This morning, I woke up early to make a skype-appearance at my family's Christmas Eve festivities. My bag of random Korean crap was a hit in the gift exchange; my cousin was thoroughly disappointed that my dad stole his "solar-powered monkey on a toilet," but I promised him that I'd send another one when he graduates from grad school in May. I had to leave my family behind and rush to the subway to get to the Geon Children's Home for what turned out to be my favorite part of Christmas. Jubilee sponsors the home every year for Christmas, buying a gift for each of the seventy-seven children who live there. I purchased my gift a few weeks back and signed up to be on the team that delivered them, a team that turned out to be the biggest one who has ever served there on Christmas morning.
The chapel was so packed that most of the Jubilee members who came had to stand along the walls. The kids were stuffed along pews and piled in on people's laps; it was amazing to look out over the room and see so many lives colliding for just a brief moment on a freezing morning in December. My group performed their skit (which got a lot of laughs and strange looks - I'll post some of it for you later), and we set out distributing presents. The volunteers lined up on the stage, each clutching the gift they brought, and the children's names were called out over the microphone. The older kids casually walked to the front, too cool to be excited about presents, but the little ones were overjoyed. When it was my turn at the mic, a little tiny guy, smaller than any of my students, flat-out ran to the front of the room. He threw his hands out and whispered "kamsamnida" before disappearing back into the crowd. By the time I had grabbed my camera and located him in the mess of wrapping paper, he was surrounded by his friends, yanking the ribbons and paper from his gift. I stood off to the side, taking pictures and deeply appreciating the moment.
As soon as he got the wrapping off, he frantically tried to open the plastic on the book. I had been told he wanted a children's picture book, but I picked one that had a toy truck attached to it because what five-year-old just wants a book for Christmas? Everything in that little boy struggled to get at that truck, and when I warily slid into the pew beside him, he handed it over to me for help. I'm pretty sure that truck was better guarded than the crown jewels, but I eventually got it open and handed it to him. He rolled it up and down the pew a few times then used it to "get" my nose. I took it back and drove it across his shoulders to the top of his head while he giggled and curled down in his seat. He grinned at me and said something in Korean, but I couldn't answer him. A precious little girl beside us leaned over and translated for me: "He wants to know if you can speak Korean." My heart broke, and there was nothing I wanted more in that moment than to be able to say yes. I shook my head no and stared down at my feet; he frowned and drove the truck into my nose again. We flipped through the pictures in the books I gave him, laughing at the green noses of the Wemmicks. When the director of the home announced that it was lunch time, Min-Ho thanked me in English and said Merry Christmas before running off, but he didn't make it far before coming back to give me a hug.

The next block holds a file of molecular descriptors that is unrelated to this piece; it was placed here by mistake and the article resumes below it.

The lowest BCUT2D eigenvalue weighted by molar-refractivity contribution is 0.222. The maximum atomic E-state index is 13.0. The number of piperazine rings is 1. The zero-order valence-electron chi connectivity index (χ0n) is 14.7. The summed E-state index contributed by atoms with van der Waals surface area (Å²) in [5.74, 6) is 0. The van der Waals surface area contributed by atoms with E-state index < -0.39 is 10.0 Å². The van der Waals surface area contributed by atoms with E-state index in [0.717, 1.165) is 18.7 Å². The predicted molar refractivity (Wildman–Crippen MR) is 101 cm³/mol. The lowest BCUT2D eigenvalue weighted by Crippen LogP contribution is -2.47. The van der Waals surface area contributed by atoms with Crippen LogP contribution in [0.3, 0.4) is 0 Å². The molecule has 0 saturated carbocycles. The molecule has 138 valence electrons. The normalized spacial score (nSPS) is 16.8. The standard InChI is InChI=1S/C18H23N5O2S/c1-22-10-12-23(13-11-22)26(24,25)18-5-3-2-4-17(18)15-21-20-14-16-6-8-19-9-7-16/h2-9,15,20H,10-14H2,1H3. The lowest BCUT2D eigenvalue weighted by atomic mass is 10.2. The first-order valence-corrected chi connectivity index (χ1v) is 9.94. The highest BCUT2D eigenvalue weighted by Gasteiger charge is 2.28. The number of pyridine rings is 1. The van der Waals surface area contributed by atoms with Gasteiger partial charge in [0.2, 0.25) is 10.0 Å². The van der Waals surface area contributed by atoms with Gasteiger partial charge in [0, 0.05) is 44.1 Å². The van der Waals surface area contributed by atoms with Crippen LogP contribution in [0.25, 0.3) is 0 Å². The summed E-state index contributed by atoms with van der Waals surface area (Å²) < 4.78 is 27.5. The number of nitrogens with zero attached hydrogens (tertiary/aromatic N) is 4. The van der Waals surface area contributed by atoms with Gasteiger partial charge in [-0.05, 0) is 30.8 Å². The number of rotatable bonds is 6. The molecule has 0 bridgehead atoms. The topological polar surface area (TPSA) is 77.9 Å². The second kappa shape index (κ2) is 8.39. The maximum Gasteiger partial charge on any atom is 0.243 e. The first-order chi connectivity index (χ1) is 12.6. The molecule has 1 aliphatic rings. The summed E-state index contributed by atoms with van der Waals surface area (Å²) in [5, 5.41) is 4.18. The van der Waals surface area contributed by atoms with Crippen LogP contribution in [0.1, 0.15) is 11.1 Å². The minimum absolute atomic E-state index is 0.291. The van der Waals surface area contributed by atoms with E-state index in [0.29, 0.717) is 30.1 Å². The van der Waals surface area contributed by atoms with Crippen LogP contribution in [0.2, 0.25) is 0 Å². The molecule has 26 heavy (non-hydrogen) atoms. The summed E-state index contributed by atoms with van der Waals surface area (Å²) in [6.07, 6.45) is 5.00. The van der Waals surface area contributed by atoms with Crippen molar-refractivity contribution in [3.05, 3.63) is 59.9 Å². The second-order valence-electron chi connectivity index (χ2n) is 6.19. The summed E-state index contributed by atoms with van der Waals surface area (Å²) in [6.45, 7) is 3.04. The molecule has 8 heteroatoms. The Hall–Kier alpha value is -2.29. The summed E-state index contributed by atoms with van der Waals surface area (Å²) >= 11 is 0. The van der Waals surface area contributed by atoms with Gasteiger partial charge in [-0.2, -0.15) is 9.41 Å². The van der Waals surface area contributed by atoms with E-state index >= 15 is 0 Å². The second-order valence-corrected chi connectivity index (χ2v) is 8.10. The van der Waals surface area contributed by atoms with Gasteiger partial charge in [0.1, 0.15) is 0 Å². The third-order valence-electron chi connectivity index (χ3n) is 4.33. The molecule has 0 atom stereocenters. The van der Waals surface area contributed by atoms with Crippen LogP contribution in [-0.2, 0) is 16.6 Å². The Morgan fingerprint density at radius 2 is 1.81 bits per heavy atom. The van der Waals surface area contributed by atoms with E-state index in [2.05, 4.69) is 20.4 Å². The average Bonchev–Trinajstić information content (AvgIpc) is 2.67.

I said before I left that the only thing keeping me from bringing home a Korean kid was my aversion to being a single mom... suddenly even that doesn't sound so bad... I know logically that now is a completely impossible time for me to adopt a kid, I mean seriously... but it tore me up to leave that precious little boy there. Mark my words: one day, there will be tiny Korean feet pattering around my house. No child deserves to be without a mom or dad. God, please give Min-Ho a family for Christmas next year. Please.
After we left the Children's Home, our group headed out to the subway. We rode to the part of town where the giant church service was being held, and when we got there, we stopped in a little restaurant for lunch. There were so many of us that we took up almost the entire place, and yet again, I rejoiced in being surrounded by family on Christmas. We rushed through lunch and marched out in the cold to the church, where over fifteen hundred English-speaking Christ-followers had gathered to celebrate our Lord's birth. Just like at the Christmas Eve service, I was overwhelmed with gratitude at the opportunity to worship with people from all over the world, and I'm afraid again that my words will be insufficient. Since my family will be waking up soon, and I'm dying to share Christmas morning with the people I have been missing all day long, I'm going to leave you with this:
"Suddenly, a great company of the heavenly host appeared with the angel, praising God and saying, 'Glory to God in the highest heaven, and on earth peace to those on whom his favor rests.'"
Rejoice! The Savior has been born in Bethlehem! Glory to God in the highest heaven! Our lives are truly blessed.